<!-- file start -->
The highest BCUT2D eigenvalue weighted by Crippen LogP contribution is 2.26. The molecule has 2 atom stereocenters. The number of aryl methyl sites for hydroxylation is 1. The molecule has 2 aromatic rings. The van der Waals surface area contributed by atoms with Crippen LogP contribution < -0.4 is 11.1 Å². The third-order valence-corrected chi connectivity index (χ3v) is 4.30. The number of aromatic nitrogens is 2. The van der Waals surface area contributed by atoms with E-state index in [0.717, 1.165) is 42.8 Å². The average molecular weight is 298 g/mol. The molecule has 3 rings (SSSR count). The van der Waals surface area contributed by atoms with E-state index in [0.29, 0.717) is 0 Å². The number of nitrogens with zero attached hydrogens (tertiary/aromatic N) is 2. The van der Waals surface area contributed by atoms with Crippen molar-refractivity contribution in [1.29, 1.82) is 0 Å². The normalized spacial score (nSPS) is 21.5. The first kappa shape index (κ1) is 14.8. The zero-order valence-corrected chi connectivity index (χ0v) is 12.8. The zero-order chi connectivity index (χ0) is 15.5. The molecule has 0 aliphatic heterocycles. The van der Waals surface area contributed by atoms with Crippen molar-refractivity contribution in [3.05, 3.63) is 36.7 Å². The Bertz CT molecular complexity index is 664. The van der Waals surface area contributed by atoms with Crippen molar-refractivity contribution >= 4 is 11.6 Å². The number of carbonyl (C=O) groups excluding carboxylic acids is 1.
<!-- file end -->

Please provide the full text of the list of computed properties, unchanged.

The highest BCUT2D eigenvalue weighted by Crippen LogP contribution is 2.26. The molecule has 2 atom stereocenters. The number of aryl methyl sites for hydroxylation is 1. The molecule has 2 aromatic rings. The van der Waals surface area contributed by atoms with Crippen LogP contribution < -0.4 is 11.1 Å². The third-order valence-corrected chi connectivity index (χ3v) is 4.30. The number of aromatic nitrogens is 2. The van der Waals surface area contributed by atoms with E-state index in [0.717, 1.165) is 42.8 Å². The average molecular weight is 298 g/mol. The molecule has 3 rings (SSSR count). The van der Waals surface area contributed by atoms with E-state index in [0.29, 0.717) is 0 Å². The number of nitrogens with zero attached hydrogens (tertiary/aromatic N) is 2. The van der Waals surface area contributed by atoms with Crippen molar-refractivity contribution in [1.29, 1.82) is 0 Å². The normalized spacial score (nSPS) is 21.5. The first kappa shape index (κ1) is 14.8. The zero-order valence-corrected chi connectivity index (χ0v) is 12.8. The zero-order chi connectivity index (χ0) is 15.5. The molecule has 0 aliphatic heterocycles. The van der Waals surface area contributed by atoms with Crippen molar-refractivity contribution in [3.05, 3.63) is 36.7 Å². The Bertz CT molecular complexity index is 664. The van der Waals surface area contributed by atoms with Crippen molar-refractivity contribution >= 4 is 11.6 Å². The number of carbonyl (C=O) groups excluding carboxylic acids is 1.